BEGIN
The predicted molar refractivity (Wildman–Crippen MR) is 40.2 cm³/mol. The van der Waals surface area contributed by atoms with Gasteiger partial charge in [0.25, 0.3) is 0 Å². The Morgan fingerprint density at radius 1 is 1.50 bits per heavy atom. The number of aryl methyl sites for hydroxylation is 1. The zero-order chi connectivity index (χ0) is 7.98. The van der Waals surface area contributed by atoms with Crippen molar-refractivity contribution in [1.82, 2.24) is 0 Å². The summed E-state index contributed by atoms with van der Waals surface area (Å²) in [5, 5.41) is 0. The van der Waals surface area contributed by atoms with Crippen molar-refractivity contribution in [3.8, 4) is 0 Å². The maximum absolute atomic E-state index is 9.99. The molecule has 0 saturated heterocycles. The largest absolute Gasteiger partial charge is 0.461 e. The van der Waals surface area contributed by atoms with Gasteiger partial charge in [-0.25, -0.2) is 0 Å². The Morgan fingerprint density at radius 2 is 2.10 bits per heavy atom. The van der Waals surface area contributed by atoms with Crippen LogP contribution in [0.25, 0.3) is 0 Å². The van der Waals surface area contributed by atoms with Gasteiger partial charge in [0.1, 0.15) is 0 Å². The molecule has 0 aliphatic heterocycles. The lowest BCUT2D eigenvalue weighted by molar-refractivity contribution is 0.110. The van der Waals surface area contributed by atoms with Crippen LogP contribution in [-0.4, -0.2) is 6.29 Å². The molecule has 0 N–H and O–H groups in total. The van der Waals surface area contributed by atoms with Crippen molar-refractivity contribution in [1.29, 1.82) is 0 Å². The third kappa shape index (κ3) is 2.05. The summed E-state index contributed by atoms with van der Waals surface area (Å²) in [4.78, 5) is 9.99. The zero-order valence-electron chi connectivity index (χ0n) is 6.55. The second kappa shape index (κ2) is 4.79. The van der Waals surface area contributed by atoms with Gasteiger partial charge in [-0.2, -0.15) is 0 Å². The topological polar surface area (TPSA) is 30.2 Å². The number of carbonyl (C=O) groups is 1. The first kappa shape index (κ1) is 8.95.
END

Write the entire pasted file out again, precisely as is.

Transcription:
The predicted molar refractivity (Wildman–Crippen MR) is 40.2 cm³/mol. The van der Waals surface area contributed by atoms with Gasteiger partial charge in [0.25, 0.3) is 0 Å². The Morgan fingerprint density at radius 1 is 1.50 bits per heavy atom. The number of aryl methyl sites for hydroxylation is 1. The zero-order chi connectivity index (χ0) is 7.98. The van der Waals surface area contributed by atoms with Crippen molar-refractivity contribution in [1.82, 2.24) is 0 Å². The summed E-state index contributed by atoms with van der Waals surface area (Å²) in [5, 5.41) is 0. The van der Waals surface area contributed by atoms with Crippen molar-refractivity contribution in [3.8, 4) is 0 Å². The maximum absolute atomic E-state index is 9.99. The molecule has 0 saturated heterocycles. The largest absolute Gasteiger partial charge is 0.461 e. The van der Waals surface area contributed by atoms with Gasteiger partial charge in [-0.25, -0.2) is 0 Å². The Morgan fingerprint density at radius 2 is 2.10 bits per heavy atom. The van der Waals surface area contributed by atoms with Crippen LogP contribution in [0.25, 0.3) is 0 Å². The van der Waals surface area contributed by atoms with Gasteiger partial charge in [0.1, 0.15) is 0 Å². The molecule has 0 aliphatic heterocycles. The lowest BCUT2D eigenvalue weighted by molar-refractivity contribution is 0.110. The van der Waals surface area contributed by atoms with Crippen LogP contribution in [-0.4, -0.2) is 6.29 Å². The molecule has 0 N–H and O–H groups in total. The van der Waals surface area contributed by atoms with Crippen molar-refractivity contribution in [1.29, 1.82) is 0 Å². The third kappa shape index (κ3) is 2.05. The summed E-state index contributed by atoms with van der Waals surface area (Å²) in [4.78, 5) is 9.99. The zero-order valence-electron chi connectivity index (χ0n) is 6.55. The second kappa shape index (κ2) is 4.79. The van der Waals surface area contributed by atoms with Gasteiger partial charge in [-0.2, -0.15) is 0 Å². The topological polar surface area (TPSA) is 30.2 Å². The number of carbonyl (C=O) groups is 1. The first kappa shape index (κ1) is 8.95.